Julie Denesha at KCUR 89.3FM did an online article on 6 local artists who are surviving/thriving during COVID and included us. I feel like Julie really gets to the heart of the matter in her writing.

Michael and Andy Grayman-Parkhurst

 

Spinning Tree Theatre

 

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Spinning Tree Theatre founders Andrew Grayman-Parkhurst and Michael Grayman-Parkhurst found a new direction in 2020. They plan to collaborate with Variety the Children’s Charity of Kansas City so they can offer inclusive theatre experience for young artists of all abilities.

It was when they realized that the fall series of Spinning Tree Theatre would have to be canceled that Michael Grayman-Parkhurst and Andy Grayman-Parkhurst began to fear for the future of the company they founded 10 years ago. So they decided to widen their vision.

Since moving to Kansas City from New York City in 2010, the two have produced musicals and plays like ‘Violet,’ ‘Every Brilliant Thing’ and ‘Casa Valentina‘ — many of them debut works for Kansas City. In that time, they have also married and have a son together.

When COVID-19 hit in March, they abruptly shut down their production of ‘La Cage aux Folles,’ a musical they’d been looking forward to producing.

“That was difficult because ‘La Cage aux Folles’ was going to be like our ‘Nutcracker’ or ‘Christmas Carol’ of the season,” Andy says. “That was our built-in crowd pleaser, if you will.”

Many of their season ticket holders chose to transfer the value of their tickets to a donation rather than seeking refunds. So the two were cautiously optimistic they’d be able to come back strong in the fall for their 10th anniversary season. But that wasn’t possible.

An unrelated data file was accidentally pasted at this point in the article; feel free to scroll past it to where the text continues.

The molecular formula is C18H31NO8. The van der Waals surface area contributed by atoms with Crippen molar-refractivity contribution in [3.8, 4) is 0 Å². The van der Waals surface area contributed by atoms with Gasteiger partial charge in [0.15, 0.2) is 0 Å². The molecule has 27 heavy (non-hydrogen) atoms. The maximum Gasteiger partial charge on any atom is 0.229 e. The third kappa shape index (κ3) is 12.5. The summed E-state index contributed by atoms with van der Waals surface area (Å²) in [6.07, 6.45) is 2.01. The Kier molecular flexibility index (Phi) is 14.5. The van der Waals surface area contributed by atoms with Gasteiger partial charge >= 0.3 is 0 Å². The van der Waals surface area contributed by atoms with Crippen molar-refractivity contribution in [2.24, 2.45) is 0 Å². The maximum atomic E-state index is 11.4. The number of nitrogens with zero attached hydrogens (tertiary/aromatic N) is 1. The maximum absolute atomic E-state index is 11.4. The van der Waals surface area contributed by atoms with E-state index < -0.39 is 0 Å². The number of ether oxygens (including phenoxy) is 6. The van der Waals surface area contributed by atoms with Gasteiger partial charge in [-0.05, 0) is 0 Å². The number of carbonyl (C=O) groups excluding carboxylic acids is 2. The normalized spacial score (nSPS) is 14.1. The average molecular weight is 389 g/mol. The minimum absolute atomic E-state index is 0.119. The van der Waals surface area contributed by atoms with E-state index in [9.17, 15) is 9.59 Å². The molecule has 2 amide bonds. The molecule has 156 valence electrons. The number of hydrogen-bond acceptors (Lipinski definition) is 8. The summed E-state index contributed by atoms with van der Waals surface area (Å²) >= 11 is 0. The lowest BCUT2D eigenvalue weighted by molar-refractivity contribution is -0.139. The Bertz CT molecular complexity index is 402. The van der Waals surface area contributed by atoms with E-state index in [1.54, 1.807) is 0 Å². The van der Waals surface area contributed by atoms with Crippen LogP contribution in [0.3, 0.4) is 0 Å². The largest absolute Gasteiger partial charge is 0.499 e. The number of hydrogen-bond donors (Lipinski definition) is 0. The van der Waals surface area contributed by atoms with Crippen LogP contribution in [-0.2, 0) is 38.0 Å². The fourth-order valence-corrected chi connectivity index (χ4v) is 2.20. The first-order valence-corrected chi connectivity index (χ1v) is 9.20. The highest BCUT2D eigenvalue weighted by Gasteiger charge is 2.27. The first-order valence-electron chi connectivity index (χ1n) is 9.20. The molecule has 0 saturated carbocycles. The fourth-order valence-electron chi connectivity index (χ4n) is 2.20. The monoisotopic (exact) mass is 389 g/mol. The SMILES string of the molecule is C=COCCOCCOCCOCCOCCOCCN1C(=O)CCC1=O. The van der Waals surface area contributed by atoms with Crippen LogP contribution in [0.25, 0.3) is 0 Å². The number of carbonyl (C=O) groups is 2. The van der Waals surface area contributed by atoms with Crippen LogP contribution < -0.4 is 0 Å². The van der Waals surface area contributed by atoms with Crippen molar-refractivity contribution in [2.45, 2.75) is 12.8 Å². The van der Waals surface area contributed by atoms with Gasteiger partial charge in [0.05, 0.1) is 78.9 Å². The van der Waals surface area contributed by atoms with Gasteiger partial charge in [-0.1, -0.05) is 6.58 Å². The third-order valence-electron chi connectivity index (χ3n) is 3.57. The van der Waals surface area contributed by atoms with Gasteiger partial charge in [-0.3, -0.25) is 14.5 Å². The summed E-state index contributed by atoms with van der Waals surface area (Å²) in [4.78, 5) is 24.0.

Their theater was at a crossroads and Michael and Andy needed a plan.

“We wanted to keep doing this, but if we return in a year with no ticket sales, there isn’t going to be money to produce professional theater,” Andy explains. “Unlike larger organizations, there’s no endowment. There’s no savings. We’re hand-to-mouth and we’ve always been that way.”

While some organizations started offering productions online, Michael and Andy were reluctant to lose the special connection that comes from performing in front of a live audience.

“The thing that’s amazing about live theater is the relationship performers have with the audience and the energy that goes back and forth with them,” Michael says.

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J. Robert Schraeder
The cast of ‘Starlight Express’ in Spinnings Tree’s first collaboration with Variety the Children’s Charity of Kansas City.

So the two decided to rethink their mission entirely. For the time being, they won’t return to a schedule of professional productions. Instead, in late November, they partnered with Variety Children’s Charity of Greater Kansas City. Once it is safe to bring live theater back to the stage, Spinning Tree will offer year-round opportunities for local teens with disabilities and their able-bodied peers to collaborate with professional artists to produce plays.

The decision didn’t come out of the blue. Last year Spinning Tree worked with Variety KC on a production of ‘Starlight Express’ during a summer youth theater project.

“We always called it our heart project,” Andy says. “We want joy and we want light and we want authentic experiences in our professional lives as well as personal lives. We want to be in a room with people that are open-hearted and that are grateful, because gratitude begets gratitude. And it just felt like, with that group of kids, we were at our best and what we gave them, they gave back.”

The collaboration fills a need. Locally, there are few opportunities where kids with disabilities can collaborate with able-bodied peers.

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J. Robert Schraeder
Robin Robles as Rusty and the cast of ‘Starlight Express’ in 2019.

“We couldn’t wait to do it again and we also can’t wait to find even more kids who want this opportunity,” says Michael. “We have a very supportive board that’s gone with us.”

For now, with their hectic production schedule on hold, Michael and Andy have been able to spend more time with family — including their 3-year-old son, Sammy.

“I think it taught me to slow down and look around and take a breath, look at what we do and and make a huge decision like this,” Michael says. “For us, it was like 2020 allowed us to say, ‘We think we want to do something new.'”